OPINION: Who dreamed this one up?
Who dreamed up a World Cup where all the top teams would play each other and where every match matters? Who dreamed up a World Cup where Indian fans would be checking their phone app every five minutes in desperate hope of a ticket return?
Who dreamed up a World Cup where hundreds of Kiwis are so absorbed that they are staying up through the night until they nod off into Zombieland? Who dreamed up a World Cup where Aussies are booed and South Africa despairs?
Who dreamed up a World Cup where the fast bowlers are ripping it off the surface, threatening throats, and a reborn West Indies are reducing Pakistan to pebbles? Who dreamed up a World Cup where the next day the batsmen are smashing the bowlers back into the sea and the totals are threatening to reach four hundred.
Who dreamed up a World Cup where one moment Ben Stokes is leaping to take a catch that you couldn't reach with a fly fishing rod, and the next moment two of his team-mates score centuries and still end up on the losing side?
Who dreamed up a World Cup where Bangladesh can beat South Africa and make fluffy Tigers the toy of today? Who dreamed up a World Cup where Kane Williamson and Ross Taylor can try to run each other out on six occasions and still look like the dream team?
Who dreamed up a World Cup back where it all started in 1975, back in London, that seething multicultural metropolis where the queues at the curry stand are 43 deep, and where you can be any nationality you like just for one day?
Finally someone worked it out. They worked out that it's not the players, not the television, not the money, that make a World Cup. It's the people. There is a reason why the 1995 Rugby World Cup is still revered. It ended up being about people. It was about a Rainbow Nation, it was about Nelson Mandela in a Springbok shirt, it was about Jonah Lomu, and plotting and intrigue and everything else that goes to make us human.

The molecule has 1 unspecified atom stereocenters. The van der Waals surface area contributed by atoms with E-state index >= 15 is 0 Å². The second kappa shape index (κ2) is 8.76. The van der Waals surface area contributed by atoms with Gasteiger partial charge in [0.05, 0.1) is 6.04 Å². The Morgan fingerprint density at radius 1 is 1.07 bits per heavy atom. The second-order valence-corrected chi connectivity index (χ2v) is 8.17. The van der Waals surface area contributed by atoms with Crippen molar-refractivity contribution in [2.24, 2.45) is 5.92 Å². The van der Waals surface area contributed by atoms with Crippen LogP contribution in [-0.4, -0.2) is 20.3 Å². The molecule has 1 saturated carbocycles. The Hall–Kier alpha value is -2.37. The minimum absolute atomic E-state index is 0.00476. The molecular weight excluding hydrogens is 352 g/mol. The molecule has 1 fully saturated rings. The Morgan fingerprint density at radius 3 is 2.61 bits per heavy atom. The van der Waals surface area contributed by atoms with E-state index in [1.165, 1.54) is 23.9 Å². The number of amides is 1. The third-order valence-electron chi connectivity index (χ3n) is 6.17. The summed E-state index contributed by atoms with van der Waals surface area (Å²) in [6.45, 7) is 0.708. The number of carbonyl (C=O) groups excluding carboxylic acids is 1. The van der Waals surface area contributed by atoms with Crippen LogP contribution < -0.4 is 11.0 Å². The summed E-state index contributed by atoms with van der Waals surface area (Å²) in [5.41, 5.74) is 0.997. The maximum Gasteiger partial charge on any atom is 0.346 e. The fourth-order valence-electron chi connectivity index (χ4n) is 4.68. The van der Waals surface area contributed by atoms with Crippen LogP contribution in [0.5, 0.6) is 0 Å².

That was why the 2017 Lions tour of New Zealand was such a beautiful success. It was about the people, travelling from town to town, city to city, dressed in red, singing their songs, drinking their beer with the locals and just glad to be alive.
Back at the Oval a crowd of ticketless Indian supporters are peering into the ground through a gap in the buildings. It's a view of one end of the pitch, obscured by a banner, and a few bodies, but it is a glimpse of something special. And that's enough to draw a throng of Indians who have been there since early morning.
Oh, why on earth did the World Cup ever leave London, its home for the first three World Cups. Yes, we were thrilled to have it here in New Zealand four years ago, but it just wasn't the same. There were dead matches that nobody will ever remember, not even some of the people who played in them. And we don't do crowds well. Not enough people and not enough diversity.